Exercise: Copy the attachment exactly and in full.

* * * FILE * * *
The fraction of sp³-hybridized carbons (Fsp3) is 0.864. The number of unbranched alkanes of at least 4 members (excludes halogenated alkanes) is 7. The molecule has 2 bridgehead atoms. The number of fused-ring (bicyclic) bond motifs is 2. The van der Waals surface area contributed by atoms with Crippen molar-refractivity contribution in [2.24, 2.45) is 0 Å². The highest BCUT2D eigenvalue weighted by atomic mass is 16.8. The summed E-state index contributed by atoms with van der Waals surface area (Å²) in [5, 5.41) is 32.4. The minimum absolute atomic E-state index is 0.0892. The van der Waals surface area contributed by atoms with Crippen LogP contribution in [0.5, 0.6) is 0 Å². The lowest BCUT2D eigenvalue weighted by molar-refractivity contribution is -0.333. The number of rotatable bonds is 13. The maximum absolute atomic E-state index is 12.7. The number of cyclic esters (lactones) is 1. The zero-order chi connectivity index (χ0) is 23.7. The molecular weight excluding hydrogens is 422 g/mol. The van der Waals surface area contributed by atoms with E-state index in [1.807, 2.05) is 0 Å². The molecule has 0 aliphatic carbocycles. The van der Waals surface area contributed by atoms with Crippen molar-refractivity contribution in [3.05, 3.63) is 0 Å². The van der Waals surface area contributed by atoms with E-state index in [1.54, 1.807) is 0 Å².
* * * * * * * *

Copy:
The fraction of sp³-hybridized carbons (Fsp3) is 0.864. The number of unbranched alkanes of at least 4 members (excludes halogenated alkanes) is 7. The molecule has 2 bridgehead atoms. The number of fused-ring (bicyclic) bond motifs is 2. The van der Waals surface area contributed by atoms with Crippen molar-refractivity contribution in [2.24, 2.45) is 0 Å². The highest BCUT2D eigenvalue weighted by atomic mass is 16.8. The summed E-state index contributed by atoms with van der Waals surface area (Å²) in [5, 5.41) is 32.4. The minimum absolute atomic E-state index is 0.0892. The van der Waals surface area contributed by atoms with Crippen LogP contribution in [0.5, 0.6) is 0 Å². The lowest BCUT2D eigenvalue weighted by molar-refractivity contribution is -0.333. The number of rotatable bonds is 13. The maximum absolute atomic E-state index is 12.7. The number of cyclic esters (lactones) is 1. The zero-order chi connectivity index (χ0) is 23.7. The molecular weight excluding hydrogens is 422 g/mol. The van der Waals surface area contributed by atoms with E-state index in [1.807, 2.05) is 0 Å². The molecule has 0 aliphatic carbocycles. The van der Waals surface area contributed by atoms with Crippen molar-refractivity contribution in [3.05, 3.63) is 0 Å². The van der Waals surface area contributed by atoms with E-state index in [1.54, 1.807) is 0 Å².